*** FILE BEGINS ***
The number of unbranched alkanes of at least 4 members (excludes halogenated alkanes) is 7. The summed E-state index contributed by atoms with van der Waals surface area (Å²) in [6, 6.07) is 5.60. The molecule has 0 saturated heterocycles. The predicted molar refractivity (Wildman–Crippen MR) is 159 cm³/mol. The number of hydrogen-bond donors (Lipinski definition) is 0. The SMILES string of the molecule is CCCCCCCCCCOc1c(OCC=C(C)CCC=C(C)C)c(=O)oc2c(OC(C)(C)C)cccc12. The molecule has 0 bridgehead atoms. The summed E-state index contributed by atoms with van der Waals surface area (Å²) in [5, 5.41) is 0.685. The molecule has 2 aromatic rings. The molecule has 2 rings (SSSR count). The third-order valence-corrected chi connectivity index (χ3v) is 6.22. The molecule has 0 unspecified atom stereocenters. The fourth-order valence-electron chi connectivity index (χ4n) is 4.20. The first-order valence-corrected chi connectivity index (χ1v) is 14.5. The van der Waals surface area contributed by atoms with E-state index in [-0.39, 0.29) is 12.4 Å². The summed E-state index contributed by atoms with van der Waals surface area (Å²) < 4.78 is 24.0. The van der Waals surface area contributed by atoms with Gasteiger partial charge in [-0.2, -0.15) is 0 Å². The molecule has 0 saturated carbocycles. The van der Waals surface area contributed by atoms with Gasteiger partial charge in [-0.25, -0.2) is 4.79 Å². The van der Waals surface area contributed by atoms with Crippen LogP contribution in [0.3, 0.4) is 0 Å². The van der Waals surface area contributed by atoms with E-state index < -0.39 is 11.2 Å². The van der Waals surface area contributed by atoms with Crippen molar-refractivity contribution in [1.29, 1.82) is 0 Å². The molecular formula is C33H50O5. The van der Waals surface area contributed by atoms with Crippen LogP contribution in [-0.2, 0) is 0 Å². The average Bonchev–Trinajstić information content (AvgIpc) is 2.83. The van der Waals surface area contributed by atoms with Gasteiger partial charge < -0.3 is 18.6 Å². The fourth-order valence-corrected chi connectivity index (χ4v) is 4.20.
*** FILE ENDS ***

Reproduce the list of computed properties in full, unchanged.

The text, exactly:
The number of unbranched alkanes of at least 4 members (excludes halogenated alkanes) is 7. The summed E-state index contributed by atoms with van der Waals surface area (Å²) in [6, 6.07) is 5.60. The molecule has 0 saturated heterocycles. The predicted molar refractivity (Wildman–Crippen MR) is 159 cm³/mol. The number of hydrogen-bond donors (Lipinski definition) is 0. The SMILES string of the molecule is CCCCCCCCCCOc1c(OCC=C(C)CCC=C(C)C)c(=O)oc2c(OC(C)(C)C)cccc12. The molecule has 0 bridgehead atoms. The summed E-state index contributed by atoms with van der Waals surface area (Å²) in [5, 5.41) is 0.685. The molecule has 2 aromatic rings. The molecule has 2 rings (SSSR count). The third-order valence-corrected chi connectivity index (χ3v) is 6.22. The molecule has 0 unspecified atom stereocenters. The fourth-order valence-electron chi connectivity index (χ4n) is 4.20. The first-order valence-corrected chi connectivity index (χ1v) is 14.5. The van der Waals surface area contributed by atoms with E-state index in [-0.39, 0.29) is 12.4 Å². The summed E-state index contributed by atoms with van der Waals surface area (Å²) < 4.78 is 24.0. The van der Waals surface area contributed by atoms with Gasteiger partial charge in [-0.2, -0.15) is 0 Å². The molecule has 0 saturated carbocycles. The van der Waals surface area contributed by atoms with Gasteiger partial charge in [-0.25, -0.2) is 4.79 Å². The van der Waals surface area contributed by atoms with Crippen LogP contribution in [0.3, 0.4) is 0 Å². The van der Waals surface area contributed by atoms with E-state index < -0.39 is 11.2 Å². The van der Waals surface area contributed by atoms with Crippen molar-refractivity contribution in [1.29, 1.82) is 0 Å². The molecular formula is C33H50O5. The van der Waals surface area contributed by atoms with Crippen LogP contribution in [-0.2, 0) is 0 Å². The average Bonchev–Trinajstić information content (AvgIpc) is 2.83. The van der Waals surface area contributed by atoms with Gasteiger partial charge < -0.3 is 18.6 Å². The fourth-order valence-corrected chi connectivity index (χ4v) is 4.20.